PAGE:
The AWWP has offices throughout the United States and one in Afghanistan. The writers are primarily found via word of mouth, and no one is ever turned away.
To date, more than 90 Afghan women have written more than 500 pieces for the magazine, and those numbers are growing.
On Nov. 7, Lehr spoke about the AWWP and about the lives of women in Afghanistan to a group of faculty and staff at SUNY Plattsburgh.
And then, with the help of Kieva Reynolds and Alex Gartner, two student officers from the Plattsburgh State Chapter of National Student’s Language and Hearing Association, she let the Afghan women speak for themselves.
Lehr started with an essay by Norwan called “The Voice of Sahar Gul,” and explained that the story is not uncommon in Afghanistan.
Gul was sold by her family and made to marry an Afghan army soldier. When she refused to allow her in-laws to force her into prostitution, they beat her, tortured her, burned her, ripped her fingernails out and locked her in the basement for five months.
She was 15.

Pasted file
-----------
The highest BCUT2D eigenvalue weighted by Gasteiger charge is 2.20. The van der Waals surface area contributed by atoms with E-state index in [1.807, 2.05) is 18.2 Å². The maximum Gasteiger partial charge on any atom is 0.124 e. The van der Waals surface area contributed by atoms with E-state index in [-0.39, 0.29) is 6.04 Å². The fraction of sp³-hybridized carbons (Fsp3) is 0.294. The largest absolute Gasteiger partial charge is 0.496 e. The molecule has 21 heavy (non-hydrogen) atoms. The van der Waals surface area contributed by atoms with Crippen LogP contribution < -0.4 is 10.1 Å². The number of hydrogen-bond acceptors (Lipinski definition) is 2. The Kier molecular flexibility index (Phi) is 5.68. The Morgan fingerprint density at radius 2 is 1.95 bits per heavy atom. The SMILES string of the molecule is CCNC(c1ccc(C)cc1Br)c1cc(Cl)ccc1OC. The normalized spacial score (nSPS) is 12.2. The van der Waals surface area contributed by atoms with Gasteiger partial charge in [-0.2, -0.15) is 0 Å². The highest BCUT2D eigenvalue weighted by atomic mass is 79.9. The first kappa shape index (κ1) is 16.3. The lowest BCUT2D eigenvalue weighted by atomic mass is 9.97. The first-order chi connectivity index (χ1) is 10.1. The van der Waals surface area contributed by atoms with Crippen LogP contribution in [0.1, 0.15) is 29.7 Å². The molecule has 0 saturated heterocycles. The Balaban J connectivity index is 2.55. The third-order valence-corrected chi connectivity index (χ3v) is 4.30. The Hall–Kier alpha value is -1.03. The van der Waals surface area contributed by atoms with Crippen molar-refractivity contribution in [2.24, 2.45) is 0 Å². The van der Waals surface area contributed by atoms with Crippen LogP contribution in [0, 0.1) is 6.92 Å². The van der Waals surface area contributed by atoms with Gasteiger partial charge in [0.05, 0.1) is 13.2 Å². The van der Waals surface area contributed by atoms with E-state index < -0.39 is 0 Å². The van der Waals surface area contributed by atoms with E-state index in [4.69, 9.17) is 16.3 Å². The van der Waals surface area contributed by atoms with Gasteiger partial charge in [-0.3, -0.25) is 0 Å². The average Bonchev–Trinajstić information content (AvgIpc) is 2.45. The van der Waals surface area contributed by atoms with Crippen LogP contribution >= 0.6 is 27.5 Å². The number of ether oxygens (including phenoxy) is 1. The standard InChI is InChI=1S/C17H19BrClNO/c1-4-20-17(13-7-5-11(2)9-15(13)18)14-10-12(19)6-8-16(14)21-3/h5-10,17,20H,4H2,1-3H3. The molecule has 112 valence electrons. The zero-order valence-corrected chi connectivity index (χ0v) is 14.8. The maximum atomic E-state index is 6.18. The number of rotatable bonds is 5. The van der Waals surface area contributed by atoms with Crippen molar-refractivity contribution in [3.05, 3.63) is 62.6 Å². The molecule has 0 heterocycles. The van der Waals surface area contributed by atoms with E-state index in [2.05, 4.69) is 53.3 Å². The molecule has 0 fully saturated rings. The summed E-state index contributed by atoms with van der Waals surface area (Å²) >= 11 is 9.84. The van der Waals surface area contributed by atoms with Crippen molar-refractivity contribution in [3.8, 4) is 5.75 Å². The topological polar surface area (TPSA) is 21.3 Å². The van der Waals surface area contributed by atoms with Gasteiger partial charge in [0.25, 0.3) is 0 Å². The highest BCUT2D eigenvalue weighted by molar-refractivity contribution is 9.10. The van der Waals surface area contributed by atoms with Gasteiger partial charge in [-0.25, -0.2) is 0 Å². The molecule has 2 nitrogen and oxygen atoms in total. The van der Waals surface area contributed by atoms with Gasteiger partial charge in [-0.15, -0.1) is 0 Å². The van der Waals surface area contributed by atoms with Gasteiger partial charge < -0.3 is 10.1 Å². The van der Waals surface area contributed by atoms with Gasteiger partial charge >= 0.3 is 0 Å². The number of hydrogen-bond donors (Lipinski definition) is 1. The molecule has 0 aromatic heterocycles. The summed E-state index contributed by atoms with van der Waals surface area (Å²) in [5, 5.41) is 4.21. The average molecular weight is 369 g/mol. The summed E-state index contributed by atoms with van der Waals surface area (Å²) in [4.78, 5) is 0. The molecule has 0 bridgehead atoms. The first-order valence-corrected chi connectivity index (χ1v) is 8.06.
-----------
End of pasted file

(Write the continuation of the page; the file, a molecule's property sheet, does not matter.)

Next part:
Authorities intervened and Gul was released and taken to a hospital. Her story is now considered to be a voice for other Afghan women.
Norwan’s essay never would have been printed in Afghanistan.
As Lehr, Reynolds and Gartner continued reading the selected work of the writers, their lives began to unfold within the steady cadence of the words. The pieces were bold, direct, sometimes hopeful and oftentimes heart wrenching, and they were all driven by a momentum that can only be described as pent-up.
In a poem called “Always a Hand to Wipe Tears,” Mena wrote about Kabul, a place she calls: “A land of bravery and beauty, a land where poverty increases daily, where death is cheaper than life, where children die before they are born.”